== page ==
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CICHLIDS



OTHER AFRICAN CICHLIDS
A great deal of cichlids live in the numerous other rivers and lakes of Africa. Among these bodies of water are the Zaire, Zambezi, Nile, Gambia, and Niger Rivers; the Okavango River Delta, the Sierra Leone regions; the rainforests of Central Africa; and lakes Albert, Volta, and Victoria. The water of these various bodies of water is often acidic, although some are known to be alkaline. Since these African species differ so much in behavior, feeding habits, biotopes, and size, no general suggestions covering most of the group, can be made.

African Butterfly Cichlid, Dwarf Jewel, Butterfly Cichlid [Pictures]
Anomalochromis thomasi
SYN: Haplochromis thomasi, Hemichromis thomasi, Paratilapia thomasi, Pelmatochromis thomasi
PD: An oval-bodied cichlid with a slightly arched back. The base coloration is yellow-brown to brown. The body is marked with five faint, black bars that extend from the back to the mid-section of the body. The body has many rows of iridescent spots ranging in color from purple to blue to green to yellow. These spots usually are light hues (yellow, green, turquoise) that develop into darker hues (blue, purple) and then back into lighter hues near the caudal peduncle. A black band extends from under the mouth, through the eye, where it stops near the forehead. The caudal fin is fan-shaped and the upper tip is red. Just below the red tip is a turquoise stripe. The dorsal fin has a red edge with a yellow line paralleling it. A dark spot is located on the gill cover. The iris of the eye may develop a red color.
SIZE: Males to 4" (10 cm), females to 2.8" (7 cm)
SS: None
HAB: Western Africa; found in small, wooded streams that are tributaries of the Moa River- a river that flows from the Loma Mountains in southern Guinea, southeastern Sierra Leone, and western Liberia.
S: bottom, middle
TANK: A tank measuring 30" (76 cm) with a capacity of 20-25 gallons (75-98 L) is sufficient. The tank should be arranged in dark colors with pebbly substrate. The tank should be heavily planted with roots, rocks, wood, and over-turned flowerpots to serve as hiding places. Use flat stones as resting places and potential spawning sites. Leave open swimming areas.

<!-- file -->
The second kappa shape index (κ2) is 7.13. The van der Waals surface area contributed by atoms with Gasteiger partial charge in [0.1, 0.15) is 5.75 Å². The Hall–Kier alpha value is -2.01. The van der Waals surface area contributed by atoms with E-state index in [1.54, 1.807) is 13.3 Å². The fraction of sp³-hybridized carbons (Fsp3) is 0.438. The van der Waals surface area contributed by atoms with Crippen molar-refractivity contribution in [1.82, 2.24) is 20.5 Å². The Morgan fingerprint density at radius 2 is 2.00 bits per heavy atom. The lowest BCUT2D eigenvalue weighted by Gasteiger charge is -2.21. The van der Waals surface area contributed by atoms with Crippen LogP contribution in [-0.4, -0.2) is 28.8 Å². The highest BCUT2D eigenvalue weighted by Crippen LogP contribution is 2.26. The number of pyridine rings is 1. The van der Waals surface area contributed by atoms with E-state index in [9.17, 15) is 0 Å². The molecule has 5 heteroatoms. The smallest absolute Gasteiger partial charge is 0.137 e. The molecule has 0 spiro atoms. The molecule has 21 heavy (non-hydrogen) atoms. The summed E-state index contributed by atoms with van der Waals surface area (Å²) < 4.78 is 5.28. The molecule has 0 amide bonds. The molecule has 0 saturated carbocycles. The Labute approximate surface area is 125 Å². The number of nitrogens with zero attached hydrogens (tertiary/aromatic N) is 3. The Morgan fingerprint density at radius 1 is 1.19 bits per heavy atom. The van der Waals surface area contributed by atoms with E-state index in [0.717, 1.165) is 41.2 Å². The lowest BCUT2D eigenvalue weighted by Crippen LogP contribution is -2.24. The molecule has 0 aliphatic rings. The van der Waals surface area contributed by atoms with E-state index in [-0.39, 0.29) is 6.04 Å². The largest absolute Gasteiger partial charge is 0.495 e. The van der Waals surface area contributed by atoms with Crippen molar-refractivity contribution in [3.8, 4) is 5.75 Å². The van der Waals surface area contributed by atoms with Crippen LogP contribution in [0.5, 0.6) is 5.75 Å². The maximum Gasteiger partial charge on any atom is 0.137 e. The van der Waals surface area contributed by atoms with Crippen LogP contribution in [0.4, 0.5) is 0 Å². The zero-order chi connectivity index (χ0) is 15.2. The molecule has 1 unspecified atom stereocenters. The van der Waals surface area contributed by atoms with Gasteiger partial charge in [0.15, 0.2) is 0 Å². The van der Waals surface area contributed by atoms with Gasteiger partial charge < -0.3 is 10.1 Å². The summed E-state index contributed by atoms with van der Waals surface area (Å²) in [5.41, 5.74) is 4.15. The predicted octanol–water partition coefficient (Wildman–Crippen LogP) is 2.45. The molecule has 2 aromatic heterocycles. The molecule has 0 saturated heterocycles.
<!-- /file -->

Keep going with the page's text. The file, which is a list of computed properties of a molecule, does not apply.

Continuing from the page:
WATER: pH 6-7.8 (6.8), 4-15 dH (8), 75-81F (24-27C)
SB: A peaceful fish recommended for community tanks including even small fish. A. thomasi forms strong monogamous bonds and later nuclear families. Sometimes a pair may quarrel, and in this case one should be removed or replaced. This fish becomes territorial during spawning.
SC: Pelvicachromis, Synodontis, Barbs, Nanochromis, African Tetras, Butterfly fish, Mormyrids.
FOOD: Live; crustaceans, aquatic insects, Tubifex, insect larvae; flakes; pellets; tablets
SEX: Females are smaller with brighter colors. When ready to spawn, females have rounder bellies.
B: This fish can be easily bred in a tank measuring 24" (61 cm) with a capacity of 20 gallons (75 L). Water maintenance must be kept up in order for the fish to get in a spawning condition. The water should have a pH from 6.1-6.5, a water hardness of 4-8 dH, and a temperature from 79-82F (26-28C). The tank should be equipped with large, flat stones and broad-leafed plants. As many as 500 eggs are laid on a previously cleaned stone or plant leaf. These are carefully guarded by the parents. The eggs hatch in 3-5 days and the fry are moved to a previously-dug pit. The fry can be fed on Artemia nauplii and dry foods. The parents continue their brood care. Some aquariasts experience a loss of broods. This can usually be attributed to lack of room in a breeding tank or a lack of food.
BP: 5. Breeding is not difficult in a well-maintained tank.
R: A. thomasi is a monotypic species, meaning that it is the only fish belonging to its genus. Different color variants are available, although the Liberian population may be a separate species. Wild-caught fish are more colorful than the common tank-bred fish.
DC: 3. A hardy fish recommended for an African River community tank.

Zebra Haplochromis [Pictures]
Haplochromis obliquidens
SYN: Chromis obliquidens, Clinodon bayoni, Ctenochromis obliquidens, Hemitilapia bayoni, Tilapia obliquidens
PD: An elongated fish with lateral compression. The coloration is highly variable depending on sex, mood, dominance, spawning season, and population. Dominant males in spawning dress are most colorful. The back is orange-red, while the flanks are bright yellow-green. The throat and underparts are light turquoise. The body is marked with 8-9 transverse bars. The fins are multicolored. Females are gray-yellow in color, while non-dominant males assume similar coloration of the female.
SIZE: To 5" (13 cm)
SS: Other "Haplochromis " species including Haplochromis brownae and forms of H. nyererei .
HAB: East Africa; endemic to the coastal regions in rocky and planted biotopes of Lake Victoria. This species, like most other Lake Malawi cichlids, is threatened to the brink of distinction in the lake as a result of the introduction of foreign species (Nile Perch) into the lake.
S: bottom, middle